Tetsu en Tokyo drifter (Tokyo nagaremono, Seijun Suzuki,1966), Paula Nelson en Made in USA (Made in USA, Jean-Luc Godard, 1966) y Geneviève en Los paraguas de Cherburgo (Les parapluies de Cherbourg, Jacques Demy, 1964) caminan algo perdidos y solos en las fronteras de los géneros.
Tokyo Nagarenomo aka Tokyo Drifter (dir. Seijun Suzuki, Japan, 1966)
By the late 60’s, B-movie director Seijun Suzuki was blacklisted by the Japanese studios for his smart-ass refusal to, please, just make conventional gangster movies. In a way it was good that his producers attempted to give him less creative power, as he took this as a challenege and ended up making original, artsy, funny, but often incomprehensible pictures. In the cases of Tokyo Drifter and a couple other films, Suzuki invented what I call the Psychadelic Noir.
The story is about a yakuza ganster who’s loyalty wavers when he is forced to leave Tokyo or potentially be killed by the opposing gang–or his own. Sounds like something that’d be shot in black and white, with moody music, maybe ominous rainstorms or something, right? The first five minutes open in ultra-high contrast black and white, then suddenly explode into sets and costumes using the whole color spectrum. Tetsuya (Tetsuya Watari), the protagonist and drifter of the title, whistles and even sings his own theme song. The whole movie is a bit difficult to follow, but it doesn’t really matter because it is simply a whole lot of fun!
The chances Suzuki takes in art direction and lighting often brings what the studio hoped to be another run-of-the-mill movie into the realm of surrealist art. During a gun fight early on, the light coming through the shoji screens in the background go from white to red at the sound of a gun shot (see image above). In a climactic scene taking place on what is obviously an artificial, sound stage version of a music hall, the completely white set changes from yellow, green, etc, by way of colored filters on the lights.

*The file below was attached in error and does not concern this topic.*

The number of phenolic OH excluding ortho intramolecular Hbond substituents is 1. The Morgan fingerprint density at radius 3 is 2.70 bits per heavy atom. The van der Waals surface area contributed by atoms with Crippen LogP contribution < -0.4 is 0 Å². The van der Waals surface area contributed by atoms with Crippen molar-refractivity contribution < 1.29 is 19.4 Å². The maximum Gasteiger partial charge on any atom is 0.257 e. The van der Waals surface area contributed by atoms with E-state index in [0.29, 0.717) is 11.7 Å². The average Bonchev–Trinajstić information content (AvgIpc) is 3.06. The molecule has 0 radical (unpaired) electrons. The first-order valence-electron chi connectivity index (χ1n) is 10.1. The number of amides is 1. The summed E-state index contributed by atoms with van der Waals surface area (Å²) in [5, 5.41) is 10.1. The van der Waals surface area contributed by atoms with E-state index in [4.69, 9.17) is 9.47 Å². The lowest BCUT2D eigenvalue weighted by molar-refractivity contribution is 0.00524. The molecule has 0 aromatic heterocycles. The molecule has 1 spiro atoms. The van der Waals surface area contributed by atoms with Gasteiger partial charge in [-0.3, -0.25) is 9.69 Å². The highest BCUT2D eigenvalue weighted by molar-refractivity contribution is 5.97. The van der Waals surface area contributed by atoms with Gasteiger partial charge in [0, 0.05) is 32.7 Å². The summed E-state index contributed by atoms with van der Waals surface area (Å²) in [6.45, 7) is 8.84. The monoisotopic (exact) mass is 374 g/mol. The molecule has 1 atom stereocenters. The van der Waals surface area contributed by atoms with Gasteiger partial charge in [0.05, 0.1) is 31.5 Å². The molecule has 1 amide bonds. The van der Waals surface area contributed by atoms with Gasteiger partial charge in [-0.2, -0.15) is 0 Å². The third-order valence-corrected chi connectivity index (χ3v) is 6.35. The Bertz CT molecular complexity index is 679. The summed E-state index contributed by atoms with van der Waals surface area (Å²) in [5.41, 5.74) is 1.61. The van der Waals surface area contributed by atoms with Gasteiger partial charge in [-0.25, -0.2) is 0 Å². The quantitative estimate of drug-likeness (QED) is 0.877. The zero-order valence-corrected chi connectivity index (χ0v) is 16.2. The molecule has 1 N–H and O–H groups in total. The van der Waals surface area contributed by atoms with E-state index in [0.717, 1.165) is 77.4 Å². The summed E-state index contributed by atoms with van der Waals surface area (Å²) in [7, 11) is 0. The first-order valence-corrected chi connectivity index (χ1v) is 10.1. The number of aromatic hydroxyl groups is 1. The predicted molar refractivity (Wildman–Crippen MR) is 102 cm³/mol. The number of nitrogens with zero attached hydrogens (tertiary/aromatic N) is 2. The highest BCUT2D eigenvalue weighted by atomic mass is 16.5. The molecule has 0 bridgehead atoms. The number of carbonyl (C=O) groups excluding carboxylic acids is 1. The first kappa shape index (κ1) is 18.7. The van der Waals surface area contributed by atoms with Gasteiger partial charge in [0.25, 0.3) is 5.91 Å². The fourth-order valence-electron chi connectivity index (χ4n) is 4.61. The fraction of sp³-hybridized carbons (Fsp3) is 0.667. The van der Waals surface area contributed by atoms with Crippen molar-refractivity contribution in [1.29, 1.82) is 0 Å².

During my first viewing, I rewound the tape countless times when Tetsu throws his gun in the air, then awkwardly scrambles to catch it and shoot. This wasn’t because of the flawless or mind-blowing originality of this “trick”, but rather for it’s clunkiness. “What the hell were they thinking?” I kept asking myself, in a positive way of course. These sentiments went through my mind again while watching another of Suzuki’s psychadelic noirs, in which the main character, hanging upside down from a rope in the middle of a room, swings back and forth until his gun on a nearby table is within reach. Once again, clever, but when you’re watching these low-budget antics it is also a but much on the ridiculously good side.
More on that other Suzuki picture further down my list.
Oh yeah, and that whole dance club sequence in Kill Bill with the 5,6,7,8’s… that is a complete rip-off/homage to Tokyo Drifter.
Oh wow, want. German poster for the Seijun Suzuki film “Tokyo Drifter”. Love it!!
“Tokyo nagaremono” (music plays in the background)…along with the unforgettable Drifter Theme on the Tokyo Drifter ost, the GS band The Spiders also make an appearance with their kick-ass track “Furi Furi”. Granted, the film version of the track Furi Furi is far more garaged-up than the one presently found on YouTube.
Tratando de seguir el rastro de otros nagaremono, como lo fueron Tomi y Shukishi durante su estancia en Tokyo en Tokyo monogatari (Cuentos de Tokio, Yasujiro Ozu), me encuentro en el parque Ueno, entre pájaros y carpas, rodeando un maravilloso lago totalmente colonizado por flores de loto en su fase otoñal. Pronto vino a mi encuentro una mujer budista tratando de colonizarme; a lo mejor lo consigue: mañana a las 4 quiere quedar para enseñarme el templo Ikebukuro. Eso sí, if typhoon doesn’t come.